The officials know that in order to make the numbers look right they have to call penalties against Alabama that at least meets the average for the SEC. So what do they do? In the games where Alabama is already got the game won and are way ahead, they start flagging Alabama for things. At that point it doesn’t matter but it makes the stat line even out. This way all the mouth breathers can point to the stat line and say, “See! SEE! We DO call penalties against Alabama! More even, in fact!”
Sure, that site is a collection of crazies, but we’re hearing this stuff from all corners. As the Lafayette Daily Advertiser’s Glenn Guilbeau notes, however, this behavior is nothing new.
Before Saban arrived at Alabama, LSU fans and media cried conspiracy over Auburn getting calls against LSU. When 10-2 Texas A&M got the Cotton Bowl and 10-2 LSU landed in the Chick-fil-A in the 2012 season, LSU fans cried conspiracy because the Tigers beat the Aggies at A&M that year. But there was no conspiracy. The Cotton Bowl wanted an exciting offense — as bowls are wont to want — and a quarterback named Johnny Manziel, who had just won the Heisman. A loss to LSU in October didn’t matter.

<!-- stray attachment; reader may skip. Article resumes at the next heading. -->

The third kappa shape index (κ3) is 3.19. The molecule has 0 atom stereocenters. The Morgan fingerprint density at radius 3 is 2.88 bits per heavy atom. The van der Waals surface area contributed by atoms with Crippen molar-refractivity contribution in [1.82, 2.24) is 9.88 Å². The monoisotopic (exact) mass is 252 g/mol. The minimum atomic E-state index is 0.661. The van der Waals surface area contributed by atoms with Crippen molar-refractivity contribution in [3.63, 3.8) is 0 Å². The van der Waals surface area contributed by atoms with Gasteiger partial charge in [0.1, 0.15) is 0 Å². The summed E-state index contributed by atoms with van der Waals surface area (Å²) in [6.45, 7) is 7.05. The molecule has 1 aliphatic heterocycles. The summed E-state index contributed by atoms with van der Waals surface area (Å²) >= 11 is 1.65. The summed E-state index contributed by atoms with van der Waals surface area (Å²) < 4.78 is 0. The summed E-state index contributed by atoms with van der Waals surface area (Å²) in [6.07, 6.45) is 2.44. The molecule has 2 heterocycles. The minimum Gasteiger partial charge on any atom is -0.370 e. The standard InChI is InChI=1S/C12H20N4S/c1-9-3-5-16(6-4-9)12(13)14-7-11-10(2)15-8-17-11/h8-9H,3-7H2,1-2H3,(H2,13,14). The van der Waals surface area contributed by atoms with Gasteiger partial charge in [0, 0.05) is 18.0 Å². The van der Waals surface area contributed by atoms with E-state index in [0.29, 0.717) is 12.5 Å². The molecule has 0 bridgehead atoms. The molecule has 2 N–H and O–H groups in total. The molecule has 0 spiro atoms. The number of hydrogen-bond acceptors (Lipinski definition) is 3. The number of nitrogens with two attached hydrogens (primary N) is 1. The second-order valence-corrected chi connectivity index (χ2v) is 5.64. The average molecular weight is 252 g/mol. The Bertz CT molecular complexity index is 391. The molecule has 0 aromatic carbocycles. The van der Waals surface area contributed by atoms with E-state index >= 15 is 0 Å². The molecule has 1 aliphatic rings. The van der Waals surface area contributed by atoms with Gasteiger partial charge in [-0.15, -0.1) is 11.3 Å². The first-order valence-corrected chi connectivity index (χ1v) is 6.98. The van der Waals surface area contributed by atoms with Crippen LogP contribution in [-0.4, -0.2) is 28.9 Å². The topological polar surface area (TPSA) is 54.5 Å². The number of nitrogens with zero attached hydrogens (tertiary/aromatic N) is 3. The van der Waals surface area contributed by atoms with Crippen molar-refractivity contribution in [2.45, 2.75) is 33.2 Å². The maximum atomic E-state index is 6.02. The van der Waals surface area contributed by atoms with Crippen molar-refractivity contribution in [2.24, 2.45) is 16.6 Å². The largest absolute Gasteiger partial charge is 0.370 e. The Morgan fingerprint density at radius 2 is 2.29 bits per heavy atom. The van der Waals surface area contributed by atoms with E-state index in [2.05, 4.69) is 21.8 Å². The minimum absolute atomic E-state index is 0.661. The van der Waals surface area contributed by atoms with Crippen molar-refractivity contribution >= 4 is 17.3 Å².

There is no Crimson Conspiracy. There is only a Conspiracy of Dunces.
At the moment and for most of the last decade or so, Alabama with Nick Saban was and is just better than LSU and everyone else. Period.
This might be the smartest thing we will read from a Louisiana writer all week. Seriously, Cajuns, y’all are embarrassing yourselves.
SEC Shorts seized the opportunity to poke fun at the LSU partisans:
Had to tweet that to embed it because they apparently have a deal with SEC network/ESPN now and their platform doesn’t allow us to embed here. Good for them though, their work deserves it.